CHARLESTON, W.Va. -- The Art Store, a fixture on Bridge Road for decades, plans to move downtown in early 2014.
The gallery's new home will be in side-by-side buildings in the 200 block of Hale Street, the larger of which was most recently occupied by Merrill Photo.
The move solves a couple of issues for gallery owner Lisa Fischer Casto and her husband, John.
Lisa, who purchased The Art Store in January 2008, said she realized the gallery's future depended on a new location and expanded customer base.
John, meanwhile, needed tenants for the buildings, which were part of his family's business, West Virginia Heating & Plumbing Co., now located on Smith Street. John turned over the reins of the company in 2008 though he still serves as a consultant.
Lisa proposed a solution to both of their problems: Move her gallery to Hale Street. Oh, and renovate the upper floors for living space.
John balked at the ambitious nature of the project and the potential loss of his beloved gardening hobby. Lisa's solution: He can garden on the fourth-floor rooftop of 233 Hale St.
"That was the persuasive factor," she said.
Lisa sent letters about her planned move this week to the 50 local and regional artists she represents. She already has informed her landlord. And she's prepared to explain to customers, some of whom may question the decision.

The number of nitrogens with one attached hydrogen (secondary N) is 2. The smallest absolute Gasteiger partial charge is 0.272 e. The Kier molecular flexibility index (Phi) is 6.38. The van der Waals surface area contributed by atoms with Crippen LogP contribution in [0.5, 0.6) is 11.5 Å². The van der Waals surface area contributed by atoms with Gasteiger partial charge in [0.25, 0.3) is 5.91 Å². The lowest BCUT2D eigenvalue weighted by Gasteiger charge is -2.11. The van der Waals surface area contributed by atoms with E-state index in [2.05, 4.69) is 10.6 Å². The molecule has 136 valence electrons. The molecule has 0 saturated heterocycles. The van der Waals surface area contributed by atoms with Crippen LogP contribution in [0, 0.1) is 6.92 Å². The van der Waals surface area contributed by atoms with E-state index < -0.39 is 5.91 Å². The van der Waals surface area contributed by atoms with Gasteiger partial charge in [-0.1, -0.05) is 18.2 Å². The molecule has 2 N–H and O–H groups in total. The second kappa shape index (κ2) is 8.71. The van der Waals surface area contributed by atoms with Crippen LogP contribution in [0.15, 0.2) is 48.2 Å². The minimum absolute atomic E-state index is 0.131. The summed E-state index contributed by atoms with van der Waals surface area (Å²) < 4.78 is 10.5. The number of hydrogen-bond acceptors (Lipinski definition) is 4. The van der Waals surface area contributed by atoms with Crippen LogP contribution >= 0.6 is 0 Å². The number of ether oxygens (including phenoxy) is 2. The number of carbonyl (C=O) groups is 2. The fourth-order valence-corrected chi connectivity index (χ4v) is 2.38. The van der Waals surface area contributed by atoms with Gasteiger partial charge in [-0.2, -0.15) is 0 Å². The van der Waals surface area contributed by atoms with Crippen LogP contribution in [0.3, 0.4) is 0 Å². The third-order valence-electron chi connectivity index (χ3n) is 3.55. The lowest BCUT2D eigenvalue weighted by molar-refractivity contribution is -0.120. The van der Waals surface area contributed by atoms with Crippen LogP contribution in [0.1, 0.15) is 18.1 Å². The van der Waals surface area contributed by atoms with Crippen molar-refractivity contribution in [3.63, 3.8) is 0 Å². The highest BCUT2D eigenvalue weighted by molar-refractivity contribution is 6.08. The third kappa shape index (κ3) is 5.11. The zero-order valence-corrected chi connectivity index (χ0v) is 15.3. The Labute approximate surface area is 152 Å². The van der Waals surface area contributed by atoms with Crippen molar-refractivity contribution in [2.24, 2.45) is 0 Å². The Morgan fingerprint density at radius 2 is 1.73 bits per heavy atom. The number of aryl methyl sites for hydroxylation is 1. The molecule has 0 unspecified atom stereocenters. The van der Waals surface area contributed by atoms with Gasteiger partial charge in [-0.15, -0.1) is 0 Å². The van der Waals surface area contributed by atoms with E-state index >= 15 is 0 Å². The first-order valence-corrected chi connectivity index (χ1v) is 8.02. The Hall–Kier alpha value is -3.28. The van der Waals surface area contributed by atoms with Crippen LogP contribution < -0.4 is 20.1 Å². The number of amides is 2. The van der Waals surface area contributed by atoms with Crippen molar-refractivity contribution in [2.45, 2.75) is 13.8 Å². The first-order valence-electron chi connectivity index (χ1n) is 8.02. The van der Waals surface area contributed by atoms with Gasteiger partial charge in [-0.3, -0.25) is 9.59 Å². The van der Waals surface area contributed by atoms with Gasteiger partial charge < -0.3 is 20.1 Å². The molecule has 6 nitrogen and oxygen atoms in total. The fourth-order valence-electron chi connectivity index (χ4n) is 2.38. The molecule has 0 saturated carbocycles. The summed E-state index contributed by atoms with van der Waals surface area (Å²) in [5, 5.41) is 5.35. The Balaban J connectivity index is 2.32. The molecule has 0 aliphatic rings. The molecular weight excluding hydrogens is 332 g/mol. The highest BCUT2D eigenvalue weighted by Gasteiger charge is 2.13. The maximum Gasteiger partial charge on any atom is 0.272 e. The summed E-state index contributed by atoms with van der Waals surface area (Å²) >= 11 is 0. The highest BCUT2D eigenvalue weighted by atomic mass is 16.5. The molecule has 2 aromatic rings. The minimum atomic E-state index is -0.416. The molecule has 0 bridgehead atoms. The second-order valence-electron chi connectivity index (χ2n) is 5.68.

"Our customer base has always been South Hills residents," she said.
They have been good and loyal, but many are now older and naturally are buying less art. To tap into a wider market, Lisa believes she needs a more prominent location closer to young professionals and businesses.
"That's why I'm doing it," she said.
Certainly, it's no small task to renovate a building of 10,000 or so square feet built in the early 1900s along with its same-era smaller neighbor.
But it would be hard to find a better-qualified team than the Castos.
He's got the heating, air-conditioning and plumbing expertise. And before she took over the Art Store, Lisa was a construction project manager. She came to Charleston to manage construction of Charleston's Laidley Tower for Dudley Webb Cos. and stayed when she met John, later opening her own business.
Lisa has experience with renovating older buildings, having overseen work at the old Scott Drug building on Capitol Street and the Hale Street law offices of Bucci, Bailey & Javins.
John's hesitation had as much to do with its scope as it did with a major turn in Lisa's life last year. Diagnosed with multiple sclerosis in her early 40s, Lisa suffered a sudden liver failure in early 2012 because of a complication with one of her medications.
She underwent a liver transplant 14 months ago and the road to recovery has been tough — steady but frustrating for a woman who doesn't like to stop.